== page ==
Saturday, April 23, 2011

Population Genomics of Transposable Elements in Drosophila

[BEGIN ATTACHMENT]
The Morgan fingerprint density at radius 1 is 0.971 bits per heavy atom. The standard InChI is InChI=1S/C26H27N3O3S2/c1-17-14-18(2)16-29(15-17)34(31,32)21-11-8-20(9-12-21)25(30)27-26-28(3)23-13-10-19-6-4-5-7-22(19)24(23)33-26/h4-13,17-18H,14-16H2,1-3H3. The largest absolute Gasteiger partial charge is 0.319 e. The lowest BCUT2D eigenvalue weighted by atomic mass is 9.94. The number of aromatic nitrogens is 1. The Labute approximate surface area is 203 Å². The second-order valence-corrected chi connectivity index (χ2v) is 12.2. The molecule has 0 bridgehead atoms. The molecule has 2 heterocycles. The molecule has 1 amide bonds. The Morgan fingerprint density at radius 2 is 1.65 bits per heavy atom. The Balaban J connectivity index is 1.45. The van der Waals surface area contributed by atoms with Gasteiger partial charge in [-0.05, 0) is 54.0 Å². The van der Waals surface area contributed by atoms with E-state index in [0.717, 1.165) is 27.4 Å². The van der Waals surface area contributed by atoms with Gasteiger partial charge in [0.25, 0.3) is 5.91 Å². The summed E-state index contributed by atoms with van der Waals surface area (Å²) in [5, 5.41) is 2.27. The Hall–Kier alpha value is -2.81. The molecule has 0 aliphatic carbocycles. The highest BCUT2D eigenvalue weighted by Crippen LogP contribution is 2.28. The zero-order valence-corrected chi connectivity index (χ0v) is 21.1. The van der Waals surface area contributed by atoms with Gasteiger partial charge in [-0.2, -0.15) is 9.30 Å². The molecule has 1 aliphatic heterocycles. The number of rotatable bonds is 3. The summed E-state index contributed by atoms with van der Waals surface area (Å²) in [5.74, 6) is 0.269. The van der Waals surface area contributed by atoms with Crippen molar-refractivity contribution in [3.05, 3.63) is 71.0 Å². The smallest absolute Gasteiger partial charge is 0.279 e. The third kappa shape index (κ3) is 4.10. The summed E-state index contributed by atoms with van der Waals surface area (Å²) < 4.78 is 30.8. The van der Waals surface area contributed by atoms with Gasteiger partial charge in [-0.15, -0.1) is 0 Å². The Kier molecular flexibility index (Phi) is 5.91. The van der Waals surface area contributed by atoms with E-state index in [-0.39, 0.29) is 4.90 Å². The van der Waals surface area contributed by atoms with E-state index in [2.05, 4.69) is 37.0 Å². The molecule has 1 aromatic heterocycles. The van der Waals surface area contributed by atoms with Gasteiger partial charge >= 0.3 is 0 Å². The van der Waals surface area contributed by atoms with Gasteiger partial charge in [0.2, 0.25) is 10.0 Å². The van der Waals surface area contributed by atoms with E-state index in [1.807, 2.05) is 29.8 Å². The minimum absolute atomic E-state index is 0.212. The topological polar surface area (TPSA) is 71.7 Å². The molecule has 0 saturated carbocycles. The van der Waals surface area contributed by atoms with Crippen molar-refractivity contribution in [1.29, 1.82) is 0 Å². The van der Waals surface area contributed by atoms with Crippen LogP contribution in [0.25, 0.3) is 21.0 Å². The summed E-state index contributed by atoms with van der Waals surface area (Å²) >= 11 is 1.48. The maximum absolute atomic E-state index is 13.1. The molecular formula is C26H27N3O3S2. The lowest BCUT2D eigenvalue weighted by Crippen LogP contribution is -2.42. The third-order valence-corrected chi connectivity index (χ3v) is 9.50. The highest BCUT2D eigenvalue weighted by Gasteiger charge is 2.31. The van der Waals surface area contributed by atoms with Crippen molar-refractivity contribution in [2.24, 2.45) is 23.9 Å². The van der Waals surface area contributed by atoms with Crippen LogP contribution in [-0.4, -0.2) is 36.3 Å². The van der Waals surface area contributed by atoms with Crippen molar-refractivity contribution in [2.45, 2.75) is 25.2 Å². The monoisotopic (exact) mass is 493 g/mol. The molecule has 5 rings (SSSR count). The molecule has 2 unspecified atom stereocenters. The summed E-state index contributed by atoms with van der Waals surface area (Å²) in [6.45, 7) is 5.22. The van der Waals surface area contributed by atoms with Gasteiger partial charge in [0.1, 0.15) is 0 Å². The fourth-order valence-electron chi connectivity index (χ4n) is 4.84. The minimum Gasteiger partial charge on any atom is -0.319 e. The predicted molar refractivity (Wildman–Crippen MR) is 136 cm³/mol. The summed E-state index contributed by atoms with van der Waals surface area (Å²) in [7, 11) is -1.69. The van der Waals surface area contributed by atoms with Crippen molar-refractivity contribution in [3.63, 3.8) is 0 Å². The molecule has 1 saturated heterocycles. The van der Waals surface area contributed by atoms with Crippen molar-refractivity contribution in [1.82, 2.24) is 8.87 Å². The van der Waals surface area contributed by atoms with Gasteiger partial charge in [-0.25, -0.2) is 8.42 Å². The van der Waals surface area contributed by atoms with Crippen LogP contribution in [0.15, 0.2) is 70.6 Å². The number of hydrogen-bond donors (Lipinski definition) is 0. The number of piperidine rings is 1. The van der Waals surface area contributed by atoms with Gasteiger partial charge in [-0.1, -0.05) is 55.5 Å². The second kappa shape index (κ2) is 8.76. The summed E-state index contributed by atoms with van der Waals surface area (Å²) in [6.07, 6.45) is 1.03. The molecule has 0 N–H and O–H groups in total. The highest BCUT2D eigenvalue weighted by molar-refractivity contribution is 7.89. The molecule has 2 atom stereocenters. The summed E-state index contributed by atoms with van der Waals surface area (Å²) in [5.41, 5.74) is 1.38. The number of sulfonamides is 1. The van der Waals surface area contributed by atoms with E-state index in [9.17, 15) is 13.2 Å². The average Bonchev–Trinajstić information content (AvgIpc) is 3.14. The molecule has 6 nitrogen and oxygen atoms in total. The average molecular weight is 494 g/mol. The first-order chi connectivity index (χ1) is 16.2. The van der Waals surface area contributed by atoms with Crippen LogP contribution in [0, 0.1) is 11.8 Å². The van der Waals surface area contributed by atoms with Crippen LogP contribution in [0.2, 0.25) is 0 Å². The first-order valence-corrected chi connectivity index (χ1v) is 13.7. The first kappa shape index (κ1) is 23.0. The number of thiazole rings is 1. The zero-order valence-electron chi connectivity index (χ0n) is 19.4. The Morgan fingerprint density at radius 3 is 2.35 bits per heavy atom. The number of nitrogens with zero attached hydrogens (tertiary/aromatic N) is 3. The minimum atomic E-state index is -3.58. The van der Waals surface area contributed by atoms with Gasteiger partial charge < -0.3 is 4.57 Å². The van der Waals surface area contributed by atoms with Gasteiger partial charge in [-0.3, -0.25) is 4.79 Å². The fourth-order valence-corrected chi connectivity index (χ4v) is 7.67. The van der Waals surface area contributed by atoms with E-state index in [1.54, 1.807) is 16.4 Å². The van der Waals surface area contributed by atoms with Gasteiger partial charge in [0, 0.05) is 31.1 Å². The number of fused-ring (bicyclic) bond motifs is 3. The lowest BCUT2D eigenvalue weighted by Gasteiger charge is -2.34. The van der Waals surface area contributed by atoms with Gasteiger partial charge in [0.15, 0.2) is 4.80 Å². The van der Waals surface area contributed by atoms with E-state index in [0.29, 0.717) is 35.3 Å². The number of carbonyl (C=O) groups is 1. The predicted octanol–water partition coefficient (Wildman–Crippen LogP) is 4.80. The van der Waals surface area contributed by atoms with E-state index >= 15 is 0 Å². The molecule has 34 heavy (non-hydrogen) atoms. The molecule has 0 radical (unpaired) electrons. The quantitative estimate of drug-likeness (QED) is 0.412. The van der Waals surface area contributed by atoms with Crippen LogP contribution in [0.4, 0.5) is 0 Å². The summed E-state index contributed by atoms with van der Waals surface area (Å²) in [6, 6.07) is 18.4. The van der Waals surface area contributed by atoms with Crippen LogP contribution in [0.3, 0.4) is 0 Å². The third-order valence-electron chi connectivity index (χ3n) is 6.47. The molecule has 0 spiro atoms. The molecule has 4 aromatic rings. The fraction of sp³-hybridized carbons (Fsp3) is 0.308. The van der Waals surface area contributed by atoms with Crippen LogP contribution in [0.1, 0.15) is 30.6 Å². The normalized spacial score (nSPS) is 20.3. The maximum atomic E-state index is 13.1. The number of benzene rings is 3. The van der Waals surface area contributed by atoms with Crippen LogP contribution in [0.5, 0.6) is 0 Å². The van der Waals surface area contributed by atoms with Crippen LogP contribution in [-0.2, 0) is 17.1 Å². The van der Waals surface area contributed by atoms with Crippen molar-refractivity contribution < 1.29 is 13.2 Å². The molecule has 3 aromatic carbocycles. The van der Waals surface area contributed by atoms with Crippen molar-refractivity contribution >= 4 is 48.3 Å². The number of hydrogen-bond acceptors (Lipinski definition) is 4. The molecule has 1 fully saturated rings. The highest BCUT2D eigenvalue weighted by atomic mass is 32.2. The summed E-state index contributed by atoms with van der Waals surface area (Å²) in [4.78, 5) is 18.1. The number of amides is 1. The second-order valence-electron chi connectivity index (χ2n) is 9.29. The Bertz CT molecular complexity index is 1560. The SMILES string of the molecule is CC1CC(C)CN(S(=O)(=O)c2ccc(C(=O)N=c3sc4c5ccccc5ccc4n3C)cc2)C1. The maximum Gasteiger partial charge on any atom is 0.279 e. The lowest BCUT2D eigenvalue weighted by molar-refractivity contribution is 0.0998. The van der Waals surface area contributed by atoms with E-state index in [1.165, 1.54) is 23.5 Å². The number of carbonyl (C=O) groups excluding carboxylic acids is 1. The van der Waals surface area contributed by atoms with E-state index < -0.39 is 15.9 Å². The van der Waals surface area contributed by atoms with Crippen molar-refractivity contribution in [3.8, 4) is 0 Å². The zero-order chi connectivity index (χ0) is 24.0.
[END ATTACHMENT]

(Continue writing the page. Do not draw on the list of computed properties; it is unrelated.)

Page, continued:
Transposable elements (TEs) are the primary contributors to the genome bulk in many organisms and are major players in genome evolution. TEs in Drosophila melanogaster come in a large diversity of families with individual familes varying in size from a few to over a hundred copies per genome. In a paper that was just published in Molecular Biology and Evolution, we carried out the first global population genomic analysis of ~800 TEs from all of the major families (55 in total) in 75 D. melanogaster strains. We found strong evidence that TEs in Drosophila are deleterious because ectopic recombination among dispersed TE copies generates inviable gametes. We showed that strength of this selection varies predictably with recombination rate, length of individual TEs, and copy number and length of other TEs in the same family. These rules do not appear to vary across orders, suggesting that selection based on ectopic recombination is a universal force preventing the uncontrolled spread of TEs in the Drosophila genome. Consistently with this notion we were able to build a statistical model that considered only individual TE-level (such as the TE length) and family-level properties (such as the copy number) and explained more than 40% of the variation in TE frequencies.

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